The lushly researched life of celebrated dancer, choreographer and director (stage, films, TV) Bob Fosse (1927–1987).
Film critic and biographer Wasson (Fifth Avenue, 5 A.M.: Audrey Hepburn, Breakfast at Tiffany’s, and the Dawn of the Modern Woman, 2010, etc.) has amassed a mountain of data about Fosse but has sculpted it into something moving and memorable. With chapters whose titles remind us of his approaching death (“Fifteen Years,” “Five Years,” “One Hour and Fifty-Three Minutes”), the author both increases the dramatic irony of the dancer’s days and reminds us continually of life’s evanescence. After a swift chapter about Fosse’s boyhood—for a long time, he concealed his dancing passion and skills)—Wasson guides us through his incredibly productive career (in a single year, 1973, he won a Tony, an Oscar and an Emmy), providing engaging detail about his major productions—Sweet Charity, Pippin, Cabaret, Chicago, All That Jazz and others. Wasson shows us Fosse’s enormous empathy for his dancers, his ferocious work ethic, his reliance on uppers and cigarettes, and his constitutional inability to remain faithful to a single woman. His hotel room during productions was, well, a chorus line. A few resisted him (he never seemed to bear a grudge), and former wife, fellow choreographer and gifted dancer Gwen Verdon remained in his orbit to the absolute end—she was with him when he collapsed on the street. We see, too, his close friendships (Paddy Chayefsky, E.L. Doctorow), his rivalries (Michael Bennett) and his friendly rivals (Jerome Robbins). The author also reveals a deeply insecure artist who wanted to be a writer and was always certain his productions would fail—and, in the late cases of Big Deal and Star 80, he was certainly correct.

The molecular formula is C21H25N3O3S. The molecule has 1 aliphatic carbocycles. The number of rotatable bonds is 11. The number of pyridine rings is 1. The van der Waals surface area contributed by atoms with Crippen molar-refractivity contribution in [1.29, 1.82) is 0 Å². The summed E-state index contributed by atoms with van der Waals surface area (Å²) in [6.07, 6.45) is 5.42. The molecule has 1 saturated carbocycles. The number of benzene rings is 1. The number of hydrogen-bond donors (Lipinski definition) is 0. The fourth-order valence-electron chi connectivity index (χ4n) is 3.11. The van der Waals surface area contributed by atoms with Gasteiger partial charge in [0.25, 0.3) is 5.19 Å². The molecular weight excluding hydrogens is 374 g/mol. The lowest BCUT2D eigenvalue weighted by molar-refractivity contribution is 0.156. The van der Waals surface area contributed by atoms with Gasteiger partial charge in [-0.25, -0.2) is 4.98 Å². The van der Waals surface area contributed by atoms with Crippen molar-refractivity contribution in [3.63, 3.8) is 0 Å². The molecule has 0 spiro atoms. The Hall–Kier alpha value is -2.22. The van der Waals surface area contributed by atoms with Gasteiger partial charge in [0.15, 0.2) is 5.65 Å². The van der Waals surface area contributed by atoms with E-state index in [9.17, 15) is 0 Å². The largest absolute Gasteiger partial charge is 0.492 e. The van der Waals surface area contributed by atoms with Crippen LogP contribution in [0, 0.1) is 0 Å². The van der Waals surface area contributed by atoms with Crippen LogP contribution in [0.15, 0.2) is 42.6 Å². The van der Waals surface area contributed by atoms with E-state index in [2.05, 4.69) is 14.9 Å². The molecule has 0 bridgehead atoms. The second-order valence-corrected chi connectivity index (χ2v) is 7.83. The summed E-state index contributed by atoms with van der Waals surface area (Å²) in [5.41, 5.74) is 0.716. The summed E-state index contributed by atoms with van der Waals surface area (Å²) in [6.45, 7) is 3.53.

Graceful prose creates a richly detailed and poignant portrait, simultaneously inspiring and depressing.